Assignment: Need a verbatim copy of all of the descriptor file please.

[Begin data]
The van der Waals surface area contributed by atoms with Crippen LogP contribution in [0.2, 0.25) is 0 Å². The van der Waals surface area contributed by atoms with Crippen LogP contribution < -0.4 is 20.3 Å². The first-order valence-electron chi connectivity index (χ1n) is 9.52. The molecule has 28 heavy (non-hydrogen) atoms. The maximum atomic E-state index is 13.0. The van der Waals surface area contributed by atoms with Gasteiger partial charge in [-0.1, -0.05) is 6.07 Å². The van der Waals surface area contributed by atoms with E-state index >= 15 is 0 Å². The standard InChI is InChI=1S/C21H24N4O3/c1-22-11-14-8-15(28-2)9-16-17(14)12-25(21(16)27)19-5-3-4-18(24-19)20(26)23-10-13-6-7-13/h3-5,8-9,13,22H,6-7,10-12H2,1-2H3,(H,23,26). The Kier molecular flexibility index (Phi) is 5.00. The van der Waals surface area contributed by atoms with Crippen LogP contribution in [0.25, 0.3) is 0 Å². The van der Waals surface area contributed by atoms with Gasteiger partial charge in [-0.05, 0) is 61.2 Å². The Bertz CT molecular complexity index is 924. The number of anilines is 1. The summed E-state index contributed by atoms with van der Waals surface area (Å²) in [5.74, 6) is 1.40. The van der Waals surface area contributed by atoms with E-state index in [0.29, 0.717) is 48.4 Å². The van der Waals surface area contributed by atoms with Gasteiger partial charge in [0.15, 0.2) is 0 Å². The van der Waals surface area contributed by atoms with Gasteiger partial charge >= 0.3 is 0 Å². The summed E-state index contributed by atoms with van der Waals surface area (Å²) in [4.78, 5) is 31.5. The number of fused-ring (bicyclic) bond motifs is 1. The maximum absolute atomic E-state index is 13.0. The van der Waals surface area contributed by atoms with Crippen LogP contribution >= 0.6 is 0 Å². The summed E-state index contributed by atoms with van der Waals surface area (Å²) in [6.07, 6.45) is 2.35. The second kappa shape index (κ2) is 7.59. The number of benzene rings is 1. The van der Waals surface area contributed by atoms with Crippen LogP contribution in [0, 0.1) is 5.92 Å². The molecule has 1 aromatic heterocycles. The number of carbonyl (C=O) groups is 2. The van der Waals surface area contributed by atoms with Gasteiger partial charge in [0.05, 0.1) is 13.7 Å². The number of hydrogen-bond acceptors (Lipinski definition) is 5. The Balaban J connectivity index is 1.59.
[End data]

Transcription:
The van der Waals surface area contributed by atoms with Crippen LogP contribution in [0.2, 0.25) is 0 Å². The van der Waals surface area contributed by atoms with Crippen LogP contribution < -0.4 is 20.3 Å². The first-order valence-electron chi connectivity index (χ1n) is 9.52. The molecule has 28 heavy (non-hydrogen) atoms. The maximum atomic E-state index is 13.0. The van der Waals surface area contributed by atoms with Gasteiger partial charge in [-0.1, -0.05) is 6.07 Å². The van der Waals surface area contributed by atoms with E-state index >= 15 is 0 Å². The standard InChI is InChI=1S/C21H24N4O3/c1-22-11-14-8-15(28-2)9-16-17(14)12-25(21(16)27)19-5-3-4-18(24-19)20(26)23-10-13-6-7-13/h3-5,8-9,13,22H,6-7,10-12H2,1-2H3,(H,23,26). The Kier molecular flexibility index (Phi) is 5.00. The van der Waals surface area contributed by atoms with Crippen LogP contribution in [0.25, 0.3) is 0 Å². The van der Waals surface area contributed by atoms with Gasteiger partial charge in [-0.05, 0) is 61.2 Å². The Bertz CT molecular complexity index is 924. The number of anilines is 1. The summed E-state index contributed by atoms with van der Waals surface area (Å²) in [5.74, 6) is 1.40. The van der Waals surface area contributed by atoms with E-state index in [0.29, 0.717) is 48.4 Å². The van der Waals surface area contributed by atoms with Gasteiger partial charge in [0.15, 0.2) is 0 Å². The van der Waals surface area contributed by atoms with Gasteiger partial charge >= 0.3 is 0 Å². The summed E-state index contributed by atoms with van der Waals surface area (Å²) in [4.78, 5) is 31.5. The number of fused-ring (bicyclic) bond motifs is 1. The maximum absolute atomic E-state index is 13.0. The van der Waals surface area contributed by atoms with Crippen LogP contribution >= 0.6 is 0 Å². The summed E-state index contributed by atoms with van der Waals surface area (Å²) in [6.07, 6.45) is 2.35. The second kappa shape index (κ2) is 7.59. The number of benzene rings is 1. The van der Waals surface area contributed by atoms with Crippen LogP contribution in [0, 0.1) is 5.92 Å². The molecule has 1 aromatic heterocycles. The number of carbonyl (C=O) groups is 2. The van der Waals surface area contributed by atoms with Gasteiger partial charge in [0.05, 0.1) is 13.7 Å². The number of hydrogen-bond acceptors (Lipinski definition) is 5. The Balaban J connectivity index is 1.59.